Active Investments

The scope of quantum technologies for both commercial and military applications appears to be almost limitless, stimulating a race among nations to achieve quantum supremacy. Currently, two giants are leading the trend. Last year, China, which established itself as the first mover to launch a quantum satellite, announced the plan to invest 10 billion USD in building a new quantum research center in Hefei by 2020. China set two principal goals for this national laboratory: developing quantum metrology and developing a quantum computer as part of the national defense plan. With quantum metrology research, China appears to intend to pioneer various military platforms for vehicles to improve communication systems to be un-hackable as well as jam-proof. In the field of quantum computing, China was a latecomer, however, Beijing is making a proactive investment to get ahead of its competitors. The prototype of quantum computing is known 100 million times faster than the current computers using microwaves and quantum particles.

China’s move has alarmed many in Washington to step up in the race. As part of maintaining U.S. military supremacy, the U.S. government re-prioritized the strategic planning with innovative technologies, reinforcing the joint cooperation among academia, national laboratories and the private sector into a national security innovation base. Quantum computing and its linkage with artificial intelligence appear to be the priority as part of the catching-up strategy. The U.S. appears to have spent 200 million dollars on quantum research on average since the mid-2000s. In 2016, the Obama administration set up an inter-agency working group for quantum research, while many still believe that it is not enough to compete with China for capturing quantum supremacy. The recent National Quantum Initiative Act passed by Congress incorporates a ten-year development program through inter-agency coordination on quantum research to spur a competitive edge. A quantum industry coalition, including Intel, Google, Lockheed Martin, OxBranch, and so on has been initiated to mobilize the quantum science research across the government.

Some discussions are also ongoing about China’s quantum radar and imaging development plans that aim at reducing the U.S. advantage in stealth technology. The F-35 stealth fighter, a single-engine, multirole stealth combat aircraft, is one of the main weapon systems of the U.S. air force. In 2016, China already had developed a single-photon quantum radar that effectively works up to one hundred kilometers distance from its targets.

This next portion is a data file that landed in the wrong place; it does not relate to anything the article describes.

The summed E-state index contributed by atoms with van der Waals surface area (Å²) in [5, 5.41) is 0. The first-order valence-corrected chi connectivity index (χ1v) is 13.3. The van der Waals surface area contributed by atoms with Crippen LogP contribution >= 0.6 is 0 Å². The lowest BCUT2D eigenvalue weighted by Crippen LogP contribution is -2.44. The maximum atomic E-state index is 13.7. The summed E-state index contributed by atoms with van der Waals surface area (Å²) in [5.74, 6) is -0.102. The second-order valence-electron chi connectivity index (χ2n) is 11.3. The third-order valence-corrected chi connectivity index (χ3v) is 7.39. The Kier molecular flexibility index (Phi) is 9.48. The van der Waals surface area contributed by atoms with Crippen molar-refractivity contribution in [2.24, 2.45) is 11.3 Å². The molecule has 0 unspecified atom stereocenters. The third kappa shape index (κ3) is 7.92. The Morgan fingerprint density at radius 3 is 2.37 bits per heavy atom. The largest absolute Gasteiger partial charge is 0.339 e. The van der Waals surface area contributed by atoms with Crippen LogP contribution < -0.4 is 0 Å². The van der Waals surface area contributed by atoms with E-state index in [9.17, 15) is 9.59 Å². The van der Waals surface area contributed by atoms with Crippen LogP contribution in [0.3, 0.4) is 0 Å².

In Europe, the European Commission (EC) is the leading agency to invest in quantum research and has announced the creation of a 1.1 billion U.S. dollar initiative as the institution’s quantum technology flagship. However, the industrial partners seem to be less enthusiastic for such an EC-led coordination, which has induced many countries, including Germany, Austria and Hungary, to launch independent quantum technology programs. Furthermore, in the wake of Brexit, the possibility of including Britain in such projects has become politically complex. As Britain was one of the few countries promoting an inter-agency research program, worth some 450 million USD under the National Quantum Technologies Program, the political hurdles have slowed the joint research apart from the initial ambitious agenda.

India also is joining the race. The Indian Space Research Organization (ISRO) and Raman Research Institute launched joint quantum technology research to secure satellite communications. In 2017, the Space Applications Center under ISRO funded the Quantum Information and Computing laboratory at Raman Research Institute, which took the first step toward quantum communications. Japan and Singapore also conduct quantum-communication experiments through micro- and nanosatellites, respectively. However, both countries’ experiments have yet to involve quantum entanglement, or quantum teleportation.

More to go

The door has just been opened to visualize quantum physics. However, a number of issues remain to be solved before technological obstacles can be overcome. At present, the quantum satellite needs to fly directly over the receiver. To improve the tracking accuracy, the receiver needs to be placed high on a mountain to receive the data. The limitation on the bandwidth determines the effective coverage of the satellite communications. Also, the cost and size of the device matters. In coming years, perhaps a decade or so, the quantum technologies will improve by leaps and bounds, which is sure to truly open a new type of arms race among the global powers.

Ji Yeon-jung is a Lecturer at the Hankuk University of Foreign Studies, Seoul.